Neither would he be allowed to help determine the scope of such audits if the Board determined they were necessary and chose to contract out to an auditing company. This is not sensible when the state auditor is 1) the only independently elected member of the board, 2) the only member of the board who has any auditing experience, and 3) is independently elected by the people according to the constitution.

I-884 funds would be distributed between early childhood education ($100,000,000), K-12 ($500,000,000) and higher education ($400,000,000). Within these broad categories, the initiative would allocate funds for increased spending on numerous activities and programs affecting toddlers to teachers. Will the funds be invested wisely?

-- Preschool programs. Studies of federal preschool programs for low-income children (such as Head Start and Title I) have been unable to verify long-term educational benefits for participants.

-- Class size reduction. According to data from controlled studies, comprehensive class size reduction has failed to live up to its promise of increased student achievement. The most important factors in student achievement are qualified teachers, classroom discipline, high standards and parental involvement.

While popular with the public, efforts to reduce class size outside the context of these factors have proven to be one of the most expensive and least effective education reform options.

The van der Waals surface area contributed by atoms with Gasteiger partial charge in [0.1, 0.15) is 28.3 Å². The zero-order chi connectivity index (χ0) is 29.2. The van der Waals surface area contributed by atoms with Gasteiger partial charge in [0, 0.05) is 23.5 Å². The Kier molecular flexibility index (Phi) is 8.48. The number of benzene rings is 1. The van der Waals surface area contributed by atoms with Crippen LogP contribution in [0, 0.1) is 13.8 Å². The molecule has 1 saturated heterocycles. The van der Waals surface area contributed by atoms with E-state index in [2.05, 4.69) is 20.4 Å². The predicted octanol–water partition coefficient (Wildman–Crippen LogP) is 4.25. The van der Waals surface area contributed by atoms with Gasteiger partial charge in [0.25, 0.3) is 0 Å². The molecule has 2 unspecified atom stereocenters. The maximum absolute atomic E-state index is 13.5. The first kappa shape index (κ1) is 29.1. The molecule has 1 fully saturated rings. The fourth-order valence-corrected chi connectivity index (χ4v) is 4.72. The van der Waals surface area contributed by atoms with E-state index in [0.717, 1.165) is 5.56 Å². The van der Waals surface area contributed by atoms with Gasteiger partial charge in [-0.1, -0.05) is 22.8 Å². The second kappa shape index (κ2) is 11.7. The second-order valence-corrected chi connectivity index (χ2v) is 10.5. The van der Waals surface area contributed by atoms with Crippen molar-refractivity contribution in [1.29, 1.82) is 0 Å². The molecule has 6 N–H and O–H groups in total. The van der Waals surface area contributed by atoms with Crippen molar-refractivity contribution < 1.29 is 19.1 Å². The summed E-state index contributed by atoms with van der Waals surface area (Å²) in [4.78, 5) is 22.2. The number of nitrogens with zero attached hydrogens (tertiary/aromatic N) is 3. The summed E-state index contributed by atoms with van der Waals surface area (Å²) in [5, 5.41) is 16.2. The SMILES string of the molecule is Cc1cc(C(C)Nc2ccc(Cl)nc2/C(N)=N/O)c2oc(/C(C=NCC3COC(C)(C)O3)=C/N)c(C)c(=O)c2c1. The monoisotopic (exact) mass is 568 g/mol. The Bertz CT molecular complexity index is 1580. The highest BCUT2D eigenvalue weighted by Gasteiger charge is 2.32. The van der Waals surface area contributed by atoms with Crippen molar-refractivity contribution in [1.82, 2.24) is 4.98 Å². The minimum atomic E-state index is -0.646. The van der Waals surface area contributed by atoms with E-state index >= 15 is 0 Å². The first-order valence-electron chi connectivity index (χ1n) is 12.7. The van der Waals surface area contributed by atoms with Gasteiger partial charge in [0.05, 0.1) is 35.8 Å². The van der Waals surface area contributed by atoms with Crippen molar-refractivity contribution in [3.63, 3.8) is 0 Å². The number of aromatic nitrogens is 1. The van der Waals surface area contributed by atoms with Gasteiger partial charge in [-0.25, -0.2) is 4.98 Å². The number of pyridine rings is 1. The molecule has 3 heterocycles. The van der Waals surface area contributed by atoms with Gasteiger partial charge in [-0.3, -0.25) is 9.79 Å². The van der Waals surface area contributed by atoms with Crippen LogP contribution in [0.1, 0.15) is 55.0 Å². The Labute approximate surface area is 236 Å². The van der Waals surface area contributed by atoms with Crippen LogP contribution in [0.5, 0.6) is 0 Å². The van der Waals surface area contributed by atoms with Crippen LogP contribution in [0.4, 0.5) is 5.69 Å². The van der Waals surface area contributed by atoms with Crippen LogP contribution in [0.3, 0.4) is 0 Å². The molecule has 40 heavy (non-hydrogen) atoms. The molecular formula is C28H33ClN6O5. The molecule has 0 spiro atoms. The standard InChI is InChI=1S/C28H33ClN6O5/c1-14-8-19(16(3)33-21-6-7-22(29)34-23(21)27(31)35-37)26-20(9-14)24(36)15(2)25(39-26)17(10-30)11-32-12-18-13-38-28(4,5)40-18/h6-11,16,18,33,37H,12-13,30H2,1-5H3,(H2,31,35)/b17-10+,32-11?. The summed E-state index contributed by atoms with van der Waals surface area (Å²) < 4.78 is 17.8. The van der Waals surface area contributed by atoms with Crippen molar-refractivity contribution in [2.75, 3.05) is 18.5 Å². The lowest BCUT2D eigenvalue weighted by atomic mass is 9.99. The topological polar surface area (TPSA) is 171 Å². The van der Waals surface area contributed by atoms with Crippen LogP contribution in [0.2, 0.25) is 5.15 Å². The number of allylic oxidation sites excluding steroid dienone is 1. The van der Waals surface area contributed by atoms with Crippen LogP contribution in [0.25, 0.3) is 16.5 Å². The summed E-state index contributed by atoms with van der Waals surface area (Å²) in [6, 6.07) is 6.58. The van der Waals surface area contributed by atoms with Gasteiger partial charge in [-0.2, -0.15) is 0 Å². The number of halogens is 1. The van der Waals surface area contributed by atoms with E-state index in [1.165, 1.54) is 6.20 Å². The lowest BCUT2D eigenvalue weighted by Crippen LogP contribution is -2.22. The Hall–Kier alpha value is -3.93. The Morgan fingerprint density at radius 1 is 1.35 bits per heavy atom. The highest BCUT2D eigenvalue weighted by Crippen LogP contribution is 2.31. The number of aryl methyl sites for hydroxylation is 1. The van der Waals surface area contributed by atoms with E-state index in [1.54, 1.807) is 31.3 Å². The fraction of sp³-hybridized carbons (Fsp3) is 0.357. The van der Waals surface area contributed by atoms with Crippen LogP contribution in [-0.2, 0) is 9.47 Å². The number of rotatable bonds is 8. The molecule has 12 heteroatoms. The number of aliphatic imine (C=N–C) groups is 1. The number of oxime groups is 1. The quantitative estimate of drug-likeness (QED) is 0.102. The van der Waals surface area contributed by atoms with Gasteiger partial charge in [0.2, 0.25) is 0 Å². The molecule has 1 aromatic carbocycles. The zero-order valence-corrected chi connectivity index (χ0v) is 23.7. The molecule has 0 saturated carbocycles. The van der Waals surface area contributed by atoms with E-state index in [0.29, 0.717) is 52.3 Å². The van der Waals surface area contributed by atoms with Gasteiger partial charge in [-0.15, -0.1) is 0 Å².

-- Bilingual education. Between 1997 and 2002 only 1.8 percent of the students in our state’s bilingual education program graduated from high school, and only 7.5 percent successfully passed exit exams and transitioned out of the bilingual program. Objective reviews of the most successful bilingual education programs indicate we have pursued ineffective methods of teaching non-English speaking students in Washington state. Rather than change the course, our state’s bilingual education directors intend to spend more money doing more of the same thing that is not working now.

n Learning assistance. To date, no long-term studies have been completed to determine the overall effectiveness of the state’s learning assistance programs. A report published in 2002 by the taxpayer-funded Washington Institute for Public Policy concluded that “on average, students identified as receiving (learning assistance) services had slightly smaller (rather than larger) performance gains than other low-scoring students.”